TRIAC. Power control on alternating current (AC)
Triac is a semiconductor device that belongs to the family of thyristor control devices. It is essentially two SCR connected in parallel and backwards, sharing the same gate. (See the diagram).
Triac is only used with alternating current and like the SCR, it is triggered by the gate. Triac works with alternating current, so there will be one part of the wave that is positive and one negative.
The positive part of the wave passes through the triac as long as there is a triggering signal on the gate, so the current flows from top to bottom (The current passes through the SCR going downwards)
On the same way, the negative part of the wave passes through the triac as long as the triggering signal is applies to the gate, so the current flows from bottom to top going upwards. In both cases the triggering signal is obtained from the same pin (the gate).
It is possible to control the moment the TRIAC is triggered (the moment the signal is applied to the gate) and the time each SCR is ON. (Remember that a SCR is ON only when it has been triggered (activated) and there is a minimum positive voltage between anode 1 and anode 2 for each SCR.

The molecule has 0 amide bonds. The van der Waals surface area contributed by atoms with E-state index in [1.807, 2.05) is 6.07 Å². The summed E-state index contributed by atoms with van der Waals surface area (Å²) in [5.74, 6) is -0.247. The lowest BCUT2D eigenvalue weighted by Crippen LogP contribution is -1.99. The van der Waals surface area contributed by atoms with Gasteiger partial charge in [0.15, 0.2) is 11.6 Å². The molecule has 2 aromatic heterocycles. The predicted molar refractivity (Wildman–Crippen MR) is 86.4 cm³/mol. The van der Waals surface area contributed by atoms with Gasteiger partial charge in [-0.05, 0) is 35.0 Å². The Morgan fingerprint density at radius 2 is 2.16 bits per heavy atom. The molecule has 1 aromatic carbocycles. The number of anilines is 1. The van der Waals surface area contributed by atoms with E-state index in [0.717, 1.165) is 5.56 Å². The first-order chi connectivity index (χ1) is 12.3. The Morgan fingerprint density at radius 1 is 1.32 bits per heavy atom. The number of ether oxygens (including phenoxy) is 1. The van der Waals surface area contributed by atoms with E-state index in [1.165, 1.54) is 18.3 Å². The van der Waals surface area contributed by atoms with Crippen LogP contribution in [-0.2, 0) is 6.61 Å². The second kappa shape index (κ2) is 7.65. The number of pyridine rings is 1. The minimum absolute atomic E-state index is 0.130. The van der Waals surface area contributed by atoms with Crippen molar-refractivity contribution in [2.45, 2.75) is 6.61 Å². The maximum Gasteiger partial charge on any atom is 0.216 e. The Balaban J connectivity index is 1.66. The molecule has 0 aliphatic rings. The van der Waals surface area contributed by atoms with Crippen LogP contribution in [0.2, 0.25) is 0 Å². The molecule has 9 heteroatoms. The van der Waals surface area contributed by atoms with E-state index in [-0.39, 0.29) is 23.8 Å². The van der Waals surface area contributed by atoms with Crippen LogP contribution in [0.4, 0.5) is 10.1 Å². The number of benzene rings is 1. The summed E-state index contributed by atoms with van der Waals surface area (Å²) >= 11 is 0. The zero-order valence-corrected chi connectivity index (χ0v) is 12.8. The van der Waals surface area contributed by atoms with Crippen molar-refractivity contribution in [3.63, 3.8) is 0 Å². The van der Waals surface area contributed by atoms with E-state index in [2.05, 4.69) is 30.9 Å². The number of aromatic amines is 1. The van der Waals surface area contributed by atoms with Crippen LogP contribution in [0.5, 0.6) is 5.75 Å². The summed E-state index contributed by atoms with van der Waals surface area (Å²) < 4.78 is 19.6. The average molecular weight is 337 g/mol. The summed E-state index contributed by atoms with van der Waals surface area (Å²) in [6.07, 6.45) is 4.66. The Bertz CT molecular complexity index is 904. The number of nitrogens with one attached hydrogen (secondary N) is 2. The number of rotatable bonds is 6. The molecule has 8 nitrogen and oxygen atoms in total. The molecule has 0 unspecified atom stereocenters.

Then, if we can control the time that each SCR is ON, it is possible to control the current that is delivered to a load and therefore the power consumed. For example: A very common application is the incandescent lamp dimmer (a phase control circuit).
- Vin: the applied voltage to the circuit (AC)
- P: potentiometer
- C: capacitor
- R: resistor
- T: triac
- A1: anode # 1 of Triac
- A2: anode # 2 of Triac
- G: Gate
Triac controls the flow of the alternating current that passes through the lamp (load), moving continuously between the “on” state (when the current flows through the triac) and the “cut off” state (when the current does not flow through the triac)
Moving the potentiometer knob, change the charging time of the capacitor, increasing or decreasing the phase difference between the power supply voltage and the voltage applied to the gate.
Note: the phase difference between two signals is the angle (time difference) between the signals when they cross the x axis (the time axis).